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Creating 'the Last Book' to Hold All the Others



>From today's NY Times and of interest to many of us, no doubt.


Peter



<excerpt><excerpt>April 8, 1998


Creating 'the Last Book' to Hold All the Others


By CHRISTOPHER LEHMANN-HAUPT



 CAMBRIDGE, Mass. -- In the <<#1>Media Laboratory at the Massachusetts
Institute of Technology, they are working on a project they call
"<<#1>the last book."


This may sound ominous to book lovers. After all, the Media Lab devotes
itself mainly to computers. Looking at a computer means reading an
electronic screen, which is decidedly not the way most people want to
read a book, particularly the last one.


 Reading text on a computer screen is confining and tiresome. You can't
see where you are or how far you have to go. You can't leaf through the
pages to compare parts of the text or to see what your eye finds at
random. You can't comfortably carry a computer screen around with you, to
bed, to the beach or to the bathroom.


 You can't collect computer screens, or bind them beautifully in vellum,
or display them on shelves in the spirit that the English novelist
Anthony Powell evoked when he titled one of his volumes "Books Do Furnish
a Room."


 But hold everything! The news is far from grim. The book of the future
described to me on a visit to the Media Lab is really a book, just like
"Goodnight Moon," "Paradise Lost" or the Gutenberg Bible. It has a
binding that could be made of leather if you wanted, and hundreds of
pages you can turn one at a time or riffle through. You'll be able to
carry it around with you, to bed, to the beach or to the bathroom.


 The key to this book is something called electronic ink, or e-ink, which
can be applied to the page from within instead of by a press. Being
developed by Joseph Jacobson, an assistant professor at MIT, with the
backing of Things That Think and News in the Future, two business
consortia of some 75 companies, this e-ink consists of microscopic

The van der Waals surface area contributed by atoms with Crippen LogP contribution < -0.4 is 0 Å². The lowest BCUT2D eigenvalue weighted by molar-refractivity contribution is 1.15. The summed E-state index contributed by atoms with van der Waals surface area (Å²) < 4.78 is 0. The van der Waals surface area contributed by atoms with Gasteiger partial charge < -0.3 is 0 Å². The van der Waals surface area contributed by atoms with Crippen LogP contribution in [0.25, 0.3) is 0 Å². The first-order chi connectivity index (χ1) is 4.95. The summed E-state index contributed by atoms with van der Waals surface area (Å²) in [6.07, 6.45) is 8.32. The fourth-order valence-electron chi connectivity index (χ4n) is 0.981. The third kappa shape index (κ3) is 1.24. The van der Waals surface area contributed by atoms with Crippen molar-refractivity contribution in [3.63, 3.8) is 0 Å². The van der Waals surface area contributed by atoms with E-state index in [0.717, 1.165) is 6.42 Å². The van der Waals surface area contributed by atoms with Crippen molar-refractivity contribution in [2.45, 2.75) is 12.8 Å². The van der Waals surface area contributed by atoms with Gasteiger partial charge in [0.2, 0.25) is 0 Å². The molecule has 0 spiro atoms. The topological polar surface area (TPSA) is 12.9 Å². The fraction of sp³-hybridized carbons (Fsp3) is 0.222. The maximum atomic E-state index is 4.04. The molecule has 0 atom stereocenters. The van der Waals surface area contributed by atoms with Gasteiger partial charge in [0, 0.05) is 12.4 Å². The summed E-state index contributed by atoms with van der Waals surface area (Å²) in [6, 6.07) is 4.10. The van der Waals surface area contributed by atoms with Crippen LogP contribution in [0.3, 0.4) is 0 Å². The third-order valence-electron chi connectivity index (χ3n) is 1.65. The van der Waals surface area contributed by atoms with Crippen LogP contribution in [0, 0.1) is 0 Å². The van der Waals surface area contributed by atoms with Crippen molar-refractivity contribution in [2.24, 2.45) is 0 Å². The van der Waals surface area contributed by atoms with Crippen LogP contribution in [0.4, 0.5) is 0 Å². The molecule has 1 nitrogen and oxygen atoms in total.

spheres, each about 40 microns in diameter, or about half the thickness
of a piece of paper. Each sphere is half black and half white. These
spheres can be applied by the millions to paper and then flipped over
electronically to either their black sides or their white sides to
produce what looks like a traditional printed page.


 As envisioned at the Media Lab, the book pages will each have fine wires
carrying electricity to flip the dots in the direction of a computer
concealed in the book binding. The user will scroll through a list of
book titles displayed on the book's spine. If the user selects "Ulysses,"
the computer will make the text appear on the book's pages by flipping
the appropriate spheres to their black or white sides.



Credit: Archie Tse / The New York Times


As the capacity of the book's memory grows, whole libraries may be
installed. Jacobson foresees being able to store the entire U.S. Library
of Congress, whose holdings number more than 17 million volumes. A user
might also be able to assemble a book from multiple sources to fit
special needs. Illustrations might be animated. E-ink could also make it
possible to receive broadcasts that typeset themselves to create instant
newspaper.


 Yet the book would still have the familiar advantages of a book,
Jacobson says. You could unplug its power and carry it anywhere. The
display would be designed to sense the presence of a stylus, or pen, so